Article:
What does Pokémon have to do with your auto insurance? I’m sure you’ve heard of the new Pokémon Go app for your smartphone. It uses your phone’s location to show you little creatures that appear on screen as you move around in the real world. You get points for “catching” them by swiping your finger, which helps you advance within the game. It’s become incredibly popular since being released on July 6th and is making headlines around the world.
There have been reports of people falling from cliffs, discovering corpses in the woods, getting stabbed while playing and trespassing at a zoo. People are obviously very distracted and mesmerized by this app.
Businesses are even catching onto the phenomenon and attempting to attract customers into their stores by using a technique within the game called “luring.” By luring Pokémon creatures, it creates hotspots that generate extra traffic from people looking to level up in the game.
It’s a huge deal.
Let’s take a step back for a second and put our caution hat on.
If texting and driving is an issue on the road, imagine what waving your phone around while trying to catch invisible creatures in a virtual world could do to people’s driving habits.
The average age of Pokémon Go players is mid to late 20s. If by some chance you are hit by a driver in this age group, do you know how much of your medical expenses would be covered by their insurance policy if you’re injured? How about your own policy, do you know how much coverage you have for these situations? Would there even be any coverage at all?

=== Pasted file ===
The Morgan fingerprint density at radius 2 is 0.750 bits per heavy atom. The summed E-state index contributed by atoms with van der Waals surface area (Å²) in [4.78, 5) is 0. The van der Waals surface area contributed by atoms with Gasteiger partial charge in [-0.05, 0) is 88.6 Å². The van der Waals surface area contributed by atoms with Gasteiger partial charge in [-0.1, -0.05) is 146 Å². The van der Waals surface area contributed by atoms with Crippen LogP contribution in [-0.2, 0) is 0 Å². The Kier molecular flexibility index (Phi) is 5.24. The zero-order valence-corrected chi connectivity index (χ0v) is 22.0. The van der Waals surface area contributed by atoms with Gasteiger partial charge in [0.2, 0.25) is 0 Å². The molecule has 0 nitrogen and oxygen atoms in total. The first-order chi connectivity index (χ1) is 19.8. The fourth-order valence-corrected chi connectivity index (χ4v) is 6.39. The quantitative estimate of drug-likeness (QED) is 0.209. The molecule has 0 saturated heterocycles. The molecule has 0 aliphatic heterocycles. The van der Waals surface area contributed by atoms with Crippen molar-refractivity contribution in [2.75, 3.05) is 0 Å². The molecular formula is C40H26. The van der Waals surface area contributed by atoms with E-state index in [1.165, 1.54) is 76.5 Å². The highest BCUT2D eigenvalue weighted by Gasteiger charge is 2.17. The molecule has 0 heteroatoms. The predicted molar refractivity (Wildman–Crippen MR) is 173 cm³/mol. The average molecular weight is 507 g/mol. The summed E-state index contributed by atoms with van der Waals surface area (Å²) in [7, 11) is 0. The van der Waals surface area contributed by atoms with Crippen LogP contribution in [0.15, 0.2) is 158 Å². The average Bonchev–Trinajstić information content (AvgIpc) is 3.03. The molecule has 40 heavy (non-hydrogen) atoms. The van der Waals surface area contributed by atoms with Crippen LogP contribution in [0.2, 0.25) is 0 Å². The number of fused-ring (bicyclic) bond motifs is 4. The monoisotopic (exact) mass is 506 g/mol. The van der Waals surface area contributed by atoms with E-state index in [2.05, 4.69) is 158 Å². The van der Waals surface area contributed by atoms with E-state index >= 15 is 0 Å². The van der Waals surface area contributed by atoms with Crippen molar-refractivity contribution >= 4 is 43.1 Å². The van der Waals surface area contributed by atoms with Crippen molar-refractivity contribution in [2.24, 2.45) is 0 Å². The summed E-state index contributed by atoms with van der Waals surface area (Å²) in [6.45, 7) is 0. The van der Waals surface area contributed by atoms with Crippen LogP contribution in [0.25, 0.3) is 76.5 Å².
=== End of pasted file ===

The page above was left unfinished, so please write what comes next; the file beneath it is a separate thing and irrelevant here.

There are two places to start looking. First would be the Pokémon player’s auto insurance policy. Second would be your own auto insurance policy under the Uninsured/Underinsured Motorist coverage, better known as “UM” coverage.
If for some reason the Pokémon player doesn’t have high enough liability limits to cover all of your medical expenses (consider the average game player’s age mentioned above and then imagine how much potential coverage someone in this age segment might purchase), then you would look to your own policy’s UM coverage, if you have it.
Uninsured Motorist coverage protects YOU when someone else is at fault and causes bodily injury to YOU. It fills the void where the at-fault driver’s policy may not be enough to pay for your medical expenses.
Whenever possible, it’s wise to carry at least the same UM limits as you have for Bodily Injury coverage on the policy. Match the limits and also consider “stacking” coverage so that you can essentially borrow and dip into the UM limit for each car on the policy.
Coverages can vary from state to state, so talk with your agent to find out how you can be protected. To contact the RMC Group offices, call 239.298.8210.